When e-commerce enabled customers to ‘go shopping’ from the comfort of their couch, shopaholics rejoiced. Of course, it had its drawbacks, such as the ease of which one could overspend their budget without needing to change out of pyjamas.
Spending looks set to become even easier in the future, if the stats in this infographic on the internet of things and connected payments are anything to go by. The world is going cashless, and increasingly contactless. With connected cars that will be able to automatically pay parking fees to homes that could buy items on your behalf, the way people interact with the purchasing process is changing dramatically.
The way in which we shop is morphing too. As voice assistants and smart speakers become more prevalent in houses it is likely that people will trust them to learn their preferences and choose, and then buy, items sight-unseen. But what will that mean for brand? Much like the purpose of plain-packaging initiatives, such as those used in Australia to curb tobacco use, the appeal of certain brands may decrease when the visual element of a product is removed¹.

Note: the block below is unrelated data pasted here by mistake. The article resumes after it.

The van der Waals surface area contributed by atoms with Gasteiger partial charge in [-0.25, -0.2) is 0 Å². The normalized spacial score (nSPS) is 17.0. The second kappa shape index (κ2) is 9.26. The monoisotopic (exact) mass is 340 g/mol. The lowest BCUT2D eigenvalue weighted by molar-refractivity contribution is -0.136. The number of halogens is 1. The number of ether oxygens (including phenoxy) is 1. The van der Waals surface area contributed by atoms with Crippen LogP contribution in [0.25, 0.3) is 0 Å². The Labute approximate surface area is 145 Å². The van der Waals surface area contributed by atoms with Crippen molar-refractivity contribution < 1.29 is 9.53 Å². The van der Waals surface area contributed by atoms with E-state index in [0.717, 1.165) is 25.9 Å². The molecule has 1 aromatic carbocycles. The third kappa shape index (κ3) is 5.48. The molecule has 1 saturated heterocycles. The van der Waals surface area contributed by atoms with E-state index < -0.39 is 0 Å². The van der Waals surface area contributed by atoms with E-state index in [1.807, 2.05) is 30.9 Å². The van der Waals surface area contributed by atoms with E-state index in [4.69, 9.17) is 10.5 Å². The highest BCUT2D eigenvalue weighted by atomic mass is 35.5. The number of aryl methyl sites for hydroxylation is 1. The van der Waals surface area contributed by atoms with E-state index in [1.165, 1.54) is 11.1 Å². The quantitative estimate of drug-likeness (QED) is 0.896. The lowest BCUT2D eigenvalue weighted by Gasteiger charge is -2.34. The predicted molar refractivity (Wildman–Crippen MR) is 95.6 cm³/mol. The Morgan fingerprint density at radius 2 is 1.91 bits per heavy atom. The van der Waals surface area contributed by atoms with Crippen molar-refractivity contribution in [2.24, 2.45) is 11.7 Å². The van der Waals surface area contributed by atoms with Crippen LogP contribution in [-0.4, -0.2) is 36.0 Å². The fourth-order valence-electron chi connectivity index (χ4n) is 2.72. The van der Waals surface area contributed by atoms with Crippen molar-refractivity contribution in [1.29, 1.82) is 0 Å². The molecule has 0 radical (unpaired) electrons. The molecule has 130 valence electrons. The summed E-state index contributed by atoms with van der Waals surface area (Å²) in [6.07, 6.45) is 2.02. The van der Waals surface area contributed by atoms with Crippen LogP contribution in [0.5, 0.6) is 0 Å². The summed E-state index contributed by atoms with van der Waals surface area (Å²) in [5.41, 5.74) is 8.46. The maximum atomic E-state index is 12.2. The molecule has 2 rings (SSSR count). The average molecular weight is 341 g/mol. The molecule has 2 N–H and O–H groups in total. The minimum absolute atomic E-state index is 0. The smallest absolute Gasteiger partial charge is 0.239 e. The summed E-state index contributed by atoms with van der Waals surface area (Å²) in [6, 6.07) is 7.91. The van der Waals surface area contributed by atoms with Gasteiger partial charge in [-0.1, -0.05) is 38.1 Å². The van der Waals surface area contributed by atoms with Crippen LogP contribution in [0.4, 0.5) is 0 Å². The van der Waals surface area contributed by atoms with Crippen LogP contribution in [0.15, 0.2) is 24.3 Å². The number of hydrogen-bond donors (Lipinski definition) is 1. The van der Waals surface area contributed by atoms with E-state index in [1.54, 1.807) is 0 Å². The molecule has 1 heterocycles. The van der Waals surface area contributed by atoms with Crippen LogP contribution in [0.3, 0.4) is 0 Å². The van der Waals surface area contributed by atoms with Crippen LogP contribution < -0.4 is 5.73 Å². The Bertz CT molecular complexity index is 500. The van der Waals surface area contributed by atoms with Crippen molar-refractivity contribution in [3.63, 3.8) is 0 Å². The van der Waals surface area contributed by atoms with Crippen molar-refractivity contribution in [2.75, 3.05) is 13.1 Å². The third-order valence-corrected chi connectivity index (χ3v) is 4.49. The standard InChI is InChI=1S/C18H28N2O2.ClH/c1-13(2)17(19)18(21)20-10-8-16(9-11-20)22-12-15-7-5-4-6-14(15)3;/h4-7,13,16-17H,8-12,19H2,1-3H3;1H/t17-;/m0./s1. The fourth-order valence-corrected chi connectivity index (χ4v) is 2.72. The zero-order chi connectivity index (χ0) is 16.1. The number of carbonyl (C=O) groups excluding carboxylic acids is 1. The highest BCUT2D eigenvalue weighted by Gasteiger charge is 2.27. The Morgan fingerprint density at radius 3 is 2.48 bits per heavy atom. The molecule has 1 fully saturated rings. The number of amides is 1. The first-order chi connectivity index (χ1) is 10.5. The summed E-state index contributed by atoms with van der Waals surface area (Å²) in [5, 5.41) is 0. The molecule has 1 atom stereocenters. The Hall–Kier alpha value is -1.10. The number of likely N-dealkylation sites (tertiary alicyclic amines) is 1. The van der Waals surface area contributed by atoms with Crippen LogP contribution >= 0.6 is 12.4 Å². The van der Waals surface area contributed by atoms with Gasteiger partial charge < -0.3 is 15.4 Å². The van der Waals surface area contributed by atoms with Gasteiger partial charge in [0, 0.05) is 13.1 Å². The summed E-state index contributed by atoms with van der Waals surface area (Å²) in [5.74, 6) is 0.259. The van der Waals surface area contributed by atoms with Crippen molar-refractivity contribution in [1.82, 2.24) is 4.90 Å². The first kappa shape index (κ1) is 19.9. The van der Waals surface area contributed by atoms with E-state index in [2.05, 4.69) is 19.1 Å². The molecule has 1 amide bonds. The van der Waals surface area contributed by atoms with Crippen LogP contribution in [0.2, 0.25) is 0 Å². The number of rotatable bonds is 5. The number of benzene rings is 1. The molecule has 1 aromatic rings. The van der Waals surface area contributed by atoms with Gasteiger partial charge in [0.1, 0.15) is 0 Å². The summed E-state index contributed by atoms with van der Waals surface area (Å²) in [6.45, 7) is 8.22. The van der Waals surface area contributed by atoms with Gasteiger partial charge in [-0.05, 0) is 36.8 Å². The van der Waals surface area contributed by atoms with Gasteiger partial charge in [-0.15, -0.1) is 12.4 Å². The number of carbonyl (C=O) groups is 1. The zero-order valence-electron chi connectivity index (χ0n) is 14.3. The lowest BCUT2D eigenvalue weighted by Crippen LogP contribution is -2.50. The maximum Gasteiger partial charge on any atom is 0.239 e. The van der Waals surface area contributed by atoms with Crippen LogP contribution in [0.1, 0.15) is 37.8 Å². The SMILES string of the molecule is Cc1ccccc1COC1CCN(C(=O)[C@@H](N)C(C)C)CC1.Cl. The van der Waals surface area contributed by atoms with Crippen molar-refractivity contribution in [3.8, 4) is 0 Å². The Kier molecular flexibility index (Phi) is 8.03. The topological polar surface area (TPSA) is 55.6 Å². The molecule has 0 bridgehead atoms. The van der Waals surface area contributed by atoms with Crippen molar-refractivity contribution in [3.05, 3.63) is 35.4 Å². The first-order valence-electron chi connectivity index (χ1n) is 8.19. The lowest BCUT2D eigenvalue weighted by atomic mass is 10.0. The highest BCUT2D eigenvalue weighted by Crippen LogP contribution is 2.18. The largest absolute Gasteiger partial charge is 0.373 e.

To succeed as retailers, when traditional marketing will no longer apply and customers may never see a product let alone a store, retailers will need build the capability to connect with customers in the digital world. Listening to consumers and understanding what they want out of products, as well as how they go about buying them will be important, as will investing in, or partnering with, those companies and technologies that will then enable you to deliver on those expectations.